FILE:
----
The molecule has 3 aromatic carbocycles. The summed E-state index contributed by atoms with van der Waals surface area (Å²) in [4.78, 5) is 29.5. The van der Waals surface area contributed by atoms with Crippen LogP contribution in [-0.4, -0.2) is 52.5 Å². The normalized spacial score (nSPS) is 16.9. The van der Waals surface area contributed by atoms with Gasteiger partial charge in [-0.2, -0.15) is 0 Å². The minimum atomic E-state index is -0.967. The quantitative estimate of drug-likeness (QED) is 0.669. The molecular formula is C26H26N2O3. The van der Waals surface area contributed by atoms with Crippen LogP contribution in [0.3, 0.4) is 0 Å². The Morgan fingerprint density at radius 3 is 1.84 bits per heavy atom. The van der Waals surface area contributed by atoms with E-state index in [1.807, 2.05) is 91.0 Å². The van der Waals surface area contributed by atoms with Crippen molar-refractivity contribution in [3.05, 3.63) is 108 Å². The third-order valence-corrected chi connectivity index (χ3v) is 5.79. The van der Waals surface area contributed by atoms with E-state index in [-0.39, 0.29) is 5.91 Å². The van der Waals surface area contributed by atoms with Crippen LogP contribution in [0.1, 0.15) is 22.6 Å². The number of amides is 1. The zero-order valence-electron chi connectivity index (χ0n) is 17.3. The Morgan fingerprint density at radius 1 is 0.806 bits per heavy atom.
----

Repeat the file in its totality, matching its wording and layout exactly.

The molecule has 3 aromatic carbocycles. The summed E-state index contributed by atoms with van der Waals surface area (Å²) in [4.78, 5) is 29.5. The van der Waals surface area contributed by atoms with Crippen LogP contribution in [-0.4, -0.2) is 52.5 Å². The normalized spacial score (nSPS) is 16.9. The van der Waals surface area contributed by atoms with Gasteiger partial charge in [-0.2, -0.15) is 0 Å². The minimum atomic E-state index is -0.967. The quantitative estimate of drug-likeness (QED) is 0.669. The molecular formula is C26H26N2O3. The van der Waals surface area contributed by atoms with Crippen LogP contribution in [0.3, 0.4) is 0 Å². The Morgan fingerprint density at radius 3 is 1.84 bits per heavy atom. The van der Waals surface area contributed by atoms with E-state index in [1.807, 2.05) is 91.0 Å². The van der Waals surface area contributed by atoms with Crippen molar-refractivity contribution in [3.05, 3.63) is 108 Å². The third-order valence-corrected chi connectivity index (χ3v) is 5.79. The van der Waals surface area contributed by atoms with E-state index in [-0.39, 0.29) is 5.91 Å². The van der Waals surface area contributed by atoms with Crippen LogP contribution in [0.1, 0.15) is 22.6 Å². The number of amides is 1. The zero-order valence-electron chi connectivity index (χ0n) is 17.3. The Morgan fingerprint density at radius 1 is 0.806 bits per heavy atom.